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Discussion Starter #1
I am almost to the point of working on the electrical portion of my junk
yard reject (JYR) when I saw Daniel Gallaher post on electrical circuits. I
started to look at my references and saw some discrepancies in the way the
controller is connected to the motor.

First of all I have a Curtis 1231C-86 controller which will be connected to
a NetGain 9 inch motor all installed in a rear wheel drive JYR or more
commonly referred to as a Fiero. The NetGain manual indicates that for
Counter Clockwise rotation which is what I will be using that Terminals A1
and S1 are connected together and that Terminals A2 and S2 are input power
terminals. But if you don't like that arrangement you can also connect A2 to
S2 while connecting A1 to one power terminal and S1 to another power
terminal. This is another reasons for choosing Mechanical over Electrical
engineering.

Now then the Curtis manual gives a couple of Typical wiring Diagrams which
show that if you connect motor terminals A2 to S2 or A2 to S1 depending upon
your desired direction of rotation that this pair is also connected to the
A2 terminal of the controller.

However, in reviewing Bob Brants book page 218 ( Figure 9-7 Electric vehicle
basic wiring diagram) which also looks like a Curtis controller just from
the drawing, terminals A2 and S2 on the motor are connected together but A2
on the controller is not connected to anything. Also the simple wiring
diagram shown in "Build your own Electric Car or Truck" by Les Oke and the
example wiring diagram shown in the
http://www.diyelectriccar.com/forums/showthread.php/ev-information-669.html
which
also reference a Curtis 1231C controller Terminal A2 on the controller is
not connected to anything.

I must presume that the Curtis Manual is correct in the connections but does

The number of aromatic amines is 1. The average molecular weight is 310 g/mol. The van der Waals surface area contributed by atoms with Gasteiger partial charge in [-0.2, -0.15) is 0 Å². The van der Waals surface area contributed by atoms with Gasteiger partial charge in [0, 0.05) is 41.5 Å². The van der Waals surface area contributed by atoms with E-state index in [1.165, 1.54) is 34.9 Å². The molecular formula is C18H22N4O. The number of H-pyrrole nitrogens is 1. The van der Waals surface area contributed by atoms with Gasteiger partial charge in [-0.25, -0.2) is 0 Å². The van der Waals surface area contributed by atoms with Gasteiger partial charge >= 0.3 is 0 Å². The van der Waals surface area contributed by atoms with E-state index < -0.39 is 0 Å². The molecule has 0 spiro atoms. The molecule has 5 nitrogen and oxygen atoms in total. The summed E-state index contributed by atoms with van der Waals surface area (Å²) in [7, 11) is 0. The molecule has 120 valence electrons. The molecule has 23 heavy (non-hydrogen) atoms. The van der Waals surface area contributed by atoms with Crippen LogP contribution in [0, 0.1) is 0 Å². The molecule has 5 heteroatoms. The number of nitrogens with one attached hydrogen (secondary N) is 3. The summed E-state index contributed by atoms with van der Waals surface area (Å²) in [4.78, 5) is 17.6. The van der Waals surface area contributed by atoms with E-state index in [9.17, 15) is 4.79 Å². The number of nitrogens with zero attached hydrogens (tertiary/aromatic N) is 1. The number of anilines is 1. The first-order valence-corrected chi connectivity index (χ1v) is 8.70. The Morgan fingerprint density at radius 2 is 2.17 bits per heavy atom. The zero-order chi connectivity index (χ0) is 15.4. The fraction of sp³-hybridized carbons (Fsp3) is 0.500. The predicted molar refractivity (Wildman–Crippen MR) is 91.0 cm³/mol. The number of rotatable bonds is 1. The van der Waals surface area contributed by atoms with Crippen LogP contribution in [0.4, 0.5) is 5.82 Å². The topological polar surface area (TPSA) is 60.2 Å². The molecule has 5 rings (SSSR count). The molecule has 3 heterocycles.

anyone know why these other sources all do not connect the A2 terminal on
the Curtis to anything.

Thanks
JoeA
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Discussion Starter #2
Lee ,

Thanks for clarifying.
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Discussion Starter #3
Lee Hart <[email protected]> wrote:
>
> Plug braking is useful in small light vehicles. It slows the vehicle on
> downgrades, and saves wear on the brakes. But plug braking should not be
> used on a heavy vehicle with an undersized motor and controller -- they
> are already running hot and can't stand the extra heat. The Curtis
> controller's plug braking diodes are especially weak and easy to
> overheat and kill.
>

Also, I vaguely recall someone blowing up several Curtis controllers
on a new conversion, with the problem being put down to that A2
connection - even though they weren't using plug braking, there was
something going on which wasn't healthy for the diodes.

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Discussion Starter #4
Keep in mind that changing motor direction may require more than just
switching cables. Many of the motors have brush timing advanced 10 degrees
or so. When running in reverse, that will be timing retarded 10 degrees. I
have the pictures to show how bad a thing that can be!

If you reverse the motor, make sure you check into whether your brush timing
needs to be changed too. A relatively simple change that can save a lot of
hassle and money. (I had to replace the brush holder and all the brushes
after they partially melted because the timing was so far off from running
the motor backward.)

Mike

-----Original Message-----
From: [email protected] [mailto:[email protected]] On Behalf